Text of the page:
Position title: Beta cell biology and diabetes
VA Hospital, C-wing, Room C4134A
2500 Overlook Terrace
Madison, WI 53705
Cellular & Molecular Metabolism; Physiology
Research in the Merrins laboratory centers on the control of insulin release from the endocrine pancreatic islets of Langerhans, and how this is disrupted in diabetes. Our main interests lie in two features of nutrient metabolism in islet beta cells, (1) the ability to trigger pulses of insulin release, and (2) the ability to trigger cell proliferation, when the demand for insulin increases (e.g. during aging and obesity). These adaptive responses to environmental stress ultimately fail in diabetes.
To understand how this occurs, we utilize rodent models of obesity and aging in combination with biochemistry, patch clamp electrophysiology, and quantitative imaging. A central focus of the lab is the use of fluorescence microscopy (FRET, optogenetics, super-resolution and FLIM/2-photon) to monitor biochemical reactions as they occur in living cells. Our recent work is focused on the design and utilization of biosensors useful for real-time measurements of glycolysis, as well as the development of NAD(P)H FLIM as a non-invasive optical approach to study the TCA cycle and electron transport chain. Using these tools, we have been able to monitor metabolite production and second messenger signaling in a variety of pathways.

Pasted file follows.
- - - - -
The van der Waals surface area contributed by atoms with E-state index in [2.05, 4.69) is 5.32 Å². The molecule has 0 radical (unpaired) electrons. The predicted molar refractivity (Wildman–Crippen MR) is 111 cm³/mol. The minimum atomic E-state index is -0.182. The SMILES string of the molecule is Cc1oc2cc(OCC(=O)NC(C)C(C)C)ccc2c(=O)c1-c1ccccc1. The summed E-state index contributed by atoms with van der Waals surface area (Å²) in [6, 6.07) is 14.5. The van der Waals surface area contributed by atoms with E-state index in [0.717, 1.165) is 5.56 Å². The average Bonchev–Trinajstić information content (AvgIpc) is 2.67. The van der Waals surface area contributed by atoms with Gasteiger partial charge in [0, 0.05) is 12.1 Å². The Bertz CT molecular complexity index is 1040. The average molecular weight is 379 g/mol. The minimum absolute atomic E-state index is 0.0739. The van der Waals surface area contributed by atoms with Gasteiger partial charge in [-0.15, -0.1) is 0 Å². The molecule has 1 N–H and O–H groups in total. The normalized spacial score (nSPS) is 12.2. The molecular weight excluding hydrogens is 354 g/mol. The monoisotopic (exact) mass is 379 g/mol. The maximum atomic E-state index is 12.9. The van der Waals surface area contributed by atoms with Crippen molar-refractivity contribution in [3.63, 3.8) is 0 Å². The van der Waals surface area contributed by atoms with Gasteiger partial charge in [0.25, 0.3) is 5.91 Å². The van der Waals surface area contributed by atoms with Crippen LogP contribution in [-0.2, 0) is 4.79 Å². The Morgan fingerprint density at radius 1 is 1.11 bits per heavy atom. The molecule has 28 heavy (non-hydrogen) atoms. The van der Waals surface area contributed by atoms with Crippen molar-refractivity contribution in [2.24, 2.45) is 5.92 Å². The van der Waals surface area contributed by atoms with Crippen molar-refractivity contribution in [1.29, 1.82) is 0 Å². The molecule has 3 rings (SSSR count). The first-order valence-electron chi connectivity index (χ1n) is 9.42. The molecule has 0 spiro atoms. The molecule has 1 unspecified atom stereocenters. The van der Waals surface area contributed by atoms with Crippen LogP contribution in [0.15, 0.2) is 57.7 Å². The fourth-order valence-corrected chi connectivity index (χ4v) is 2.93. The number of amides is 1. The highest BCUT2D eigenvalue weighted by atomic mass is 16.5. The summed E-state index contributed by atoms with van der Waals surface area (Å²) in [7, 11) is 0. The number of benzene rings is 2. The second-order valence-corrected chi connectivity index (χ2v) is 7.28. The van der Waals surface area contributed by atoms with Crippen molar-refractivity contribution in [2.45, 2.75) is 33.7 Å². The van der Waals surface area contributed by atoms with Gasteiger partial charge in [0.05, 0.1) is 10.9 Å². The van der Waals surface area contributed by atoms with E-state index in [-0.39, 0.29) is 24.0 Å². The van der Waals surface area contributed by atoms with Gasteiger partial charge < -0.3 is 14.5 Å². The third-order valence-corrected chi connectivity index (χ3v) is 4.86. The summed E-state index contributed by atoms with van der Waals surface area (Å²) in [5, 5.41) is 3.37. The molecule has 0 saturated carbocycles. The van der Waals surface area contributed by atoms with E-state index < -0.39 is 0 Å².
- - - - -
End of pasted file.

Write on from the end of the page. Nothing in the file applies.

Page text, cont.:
Regulation of insulin and glucagon secretion by pyruvate kinase
There are three isoforms of PK expressed in the pancreatic islets cells – constitutively active PKM1, and the dynamically regulated isoforms PKM2 and PKLR. We are working to understand how these crucial glycolytic enzymes control metabolic and electrical activity in alpha and beta cells.
Impacts of age and obesity on islet function
Currently we are studying the effects of two cyclin-dependent kinases, CDK1 and CDK2, on beta cell mitochondrial metabolism and electrical activity. These kinases are responsive to age and obesity, two major risk factors for diabetes.
Nutrient regulation of islet cell-cell communication: 3D lightsheet imaging and optogenetics
To understand precisely how nutrients control hormone secretion, the goals of this project are: 1) measure the activity of every islet cell, 2) manipulate the activity of every cell, and 3) computationally analyze/model these circuits and their failure in diabetes. We’ve constructed a 3D lightsheet microscope capable of recording biosensors in intact islets at speeds up to 10 Hz, while stimulating or repressing islet cell activity using optogenetics.